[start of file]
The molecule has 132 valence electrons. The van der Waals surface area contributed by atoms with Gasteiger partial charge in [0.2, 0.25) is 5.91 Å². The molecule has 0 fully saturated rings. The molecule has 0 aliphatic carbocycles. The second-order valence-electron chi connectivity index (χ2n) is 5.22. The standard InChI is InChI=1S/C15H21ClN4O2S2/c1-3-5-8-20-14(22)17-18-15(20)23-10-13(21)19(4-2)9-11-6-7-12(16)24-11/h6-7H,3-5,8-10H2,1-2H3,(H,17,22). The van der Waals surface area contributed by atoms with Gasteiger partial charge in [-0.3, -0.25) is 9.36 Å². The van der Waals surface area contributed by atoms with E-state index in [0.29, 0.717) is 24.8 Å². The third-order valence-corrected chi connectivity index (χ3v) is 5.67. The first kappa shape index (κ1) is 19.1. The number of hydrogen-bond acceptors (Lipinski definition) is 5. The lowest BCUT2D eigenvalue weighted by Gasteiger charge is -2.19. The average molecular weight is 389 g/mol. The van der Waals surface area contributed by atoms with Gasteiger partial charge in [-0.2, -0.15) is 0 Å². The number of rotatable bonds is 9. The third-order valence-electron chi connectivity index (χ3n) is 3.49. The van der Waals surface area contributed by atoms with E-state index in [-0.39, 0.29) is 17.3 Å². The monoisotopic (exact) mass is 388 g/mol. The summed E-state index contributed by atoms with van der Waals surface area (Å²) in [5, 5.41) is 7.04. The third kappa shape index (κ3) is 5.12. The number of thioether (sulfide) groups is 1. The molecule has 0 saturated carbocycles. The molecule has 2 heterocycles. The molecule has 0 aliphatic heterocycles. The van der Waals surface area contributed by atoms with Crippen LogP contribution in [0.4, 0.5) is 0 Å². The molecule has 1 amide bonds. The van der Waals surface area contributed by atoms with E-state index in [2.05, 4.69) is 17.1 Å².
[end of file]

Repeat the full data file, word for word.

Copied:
The molecule has 132 valence electrons. The van der Waals surface area contributed by atoms with Gasteiger partial charge in [0.2, 0.25) is 5.91 Å². The molecule has 0 fully saturated rings. The molecule has 0 aliphatic carbocycles. The second-order valence-electron chi connectivity index (χ2n) is 5.22. The standard InChI is InChI=1S/C15H21ClN4O2S2/c1-3-5-8-20-14(22)17-18-15(20)23-10-13(21)19(4-2)9-11-6-7-12(16)24-11/h6-7H,3-5,8-10H2,1-2H3,(H,17,22). The van der Waals surface area contributed by atoms with Gasteiger partial charge in [-0.3, -0.25) is 9.36 Å². The van der Waals surface area contributed by atoms with E-state index in [0.29, 0.717) is 24.8 Å². The third-order valence-corrected chi connectivity index (χ3v) is 5.67. The first kappa shape index (κ1) is 19.1. The number of hydrogen-bond acceptors (Lipinski definition) is 5. The lowest BCUT2D eigenvalue weighted by Gasteiger charge is -2.19. The average molecular weight is 389 g/mol. The van der Waals surface area contributed by atoms with Gasteiger partial charge in [-0.2, -0.15) is 0 Å². The number of rotatable bonds is 9. The third-order valence-electron chi connectivity index (χ3n) is 3.49. The van der Waals surface area contributed by atoms with E-state index in [-0.39, 0.29) is 17.3 Å². The monoisotopic (exact) mass is 388 g/mol. The summed E-state index contributed by atoms with van der Waals surface area (Å²) in [5, 5.41) is 7.04. The third kappa shape index (κ3) is 5.12. The number of thioether (sulfide) groups is 1. The molecule has 0 saturated carbocycles. The molecule has 2 heterocycles. The molecule has 0 aliphatic heterocycles. The van der Waals surface area contributed by atoms with Crippen LogP contribution in [0.4, 0.5) is 0 Å². The molecule has 1 amide bonds. The van der Waals surface area contributed by atoms with E-state index in [2.05, 4.69) is 17.1 Å².